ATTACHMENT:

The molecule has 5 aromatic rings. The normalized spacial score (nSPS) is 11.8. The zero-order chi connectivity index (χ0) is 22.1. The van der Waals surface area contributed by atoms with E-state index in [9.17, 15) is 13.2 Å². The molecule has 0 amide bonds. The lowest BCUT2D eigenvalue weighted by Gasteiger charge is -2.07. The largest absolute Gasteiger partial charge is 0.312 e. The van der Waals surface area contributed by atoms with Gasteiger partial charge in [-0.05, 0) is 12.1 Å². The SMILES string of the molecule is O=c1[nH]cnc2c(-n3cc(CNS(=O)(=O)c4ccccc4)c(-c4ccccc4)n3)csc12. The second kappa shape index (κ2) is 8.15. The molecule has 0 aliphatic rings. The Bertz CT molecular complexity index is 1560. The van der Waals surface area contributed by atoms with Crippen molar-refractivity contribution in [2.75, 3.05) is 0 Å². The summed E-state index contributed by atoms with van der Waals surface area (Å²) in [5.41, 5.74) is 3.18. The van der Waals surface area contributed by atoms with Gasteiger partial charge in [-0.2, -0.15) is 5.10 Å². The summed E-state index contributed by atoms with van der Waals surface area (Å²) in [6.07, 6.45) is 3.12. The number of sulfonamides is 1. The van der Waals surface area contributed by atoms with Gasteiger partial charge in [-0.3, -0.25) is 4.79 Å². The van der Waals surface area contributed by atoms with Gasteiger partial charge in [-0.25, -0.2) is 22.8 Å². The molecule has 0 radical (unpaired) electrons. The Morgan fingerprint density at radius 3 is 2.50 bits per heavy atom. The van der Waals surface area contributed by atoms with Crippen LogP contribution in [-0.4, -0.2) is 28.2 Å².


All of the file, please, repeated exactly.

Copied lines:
The molecule has 5 aromatic rings. The normalized spacial score (nSPS) is 11.8. The zero-order chi connectivity index (χ0) is 22.1. The van der Waals surface area contributed by atoms with E-state index in [9.17, 15) is 13.2 Å². The molecule has 0 amide bonds. The lowest BCUT2D eigenvalue weighted by Gasteiger charge is -2.07. The largest absolute Gasteiger partial charge is 0.312 e. The van der Waals surface area contributed by atoms with Gasteiger partial charge in [-0.05, 0) is 12.1 Å². The SMILES string of the molecule is O=c1[nH]cnc2c(-n3cc(CNS(=O)(=O)c4ccccc4)c(-c4ccccc4)n3)csc12. The second kappa shape index (κ2) is 8.15. The molecule has 0 aliphatic rings. The Bertz CT molecular complexity index is 1560. The van der Waals surface area contributed by atoms with Crippen molar-refractivity contribution in [2.75, 3.05) is 0 Å². The summed E-state index contributed by atoms with van der Waals surface area (Å²) in [5.41, 5.74) is 3.18. The van der Waals surface area contributed by atoms with Gasteiger partial charge in [-0.2, -0.15) is 5.10 Å². The summed E-state index contributed by atoms with van der Waals surface area (Å²) in [6.07, 6.45) is 3.12. The number of sulfonamides is 1. The van der Waals surface area contributed by atoms with Gasteiger partial charge in [-0.3, -0.25) is 4.79 Å². The van der Waals surface area contributed by atoms with Gasteiger partial charge in [-0.25, -0.2) is 22.8 Å². The molecule has 0 radical (unpaired) electrons. The Morgan fingerprint density at radius 3 is 2.50 bits per heavy atom. The van der Waals surface area contributed by atoms with Crippen LogP contribution in [-0.4, -0.2) is 28.2 Å².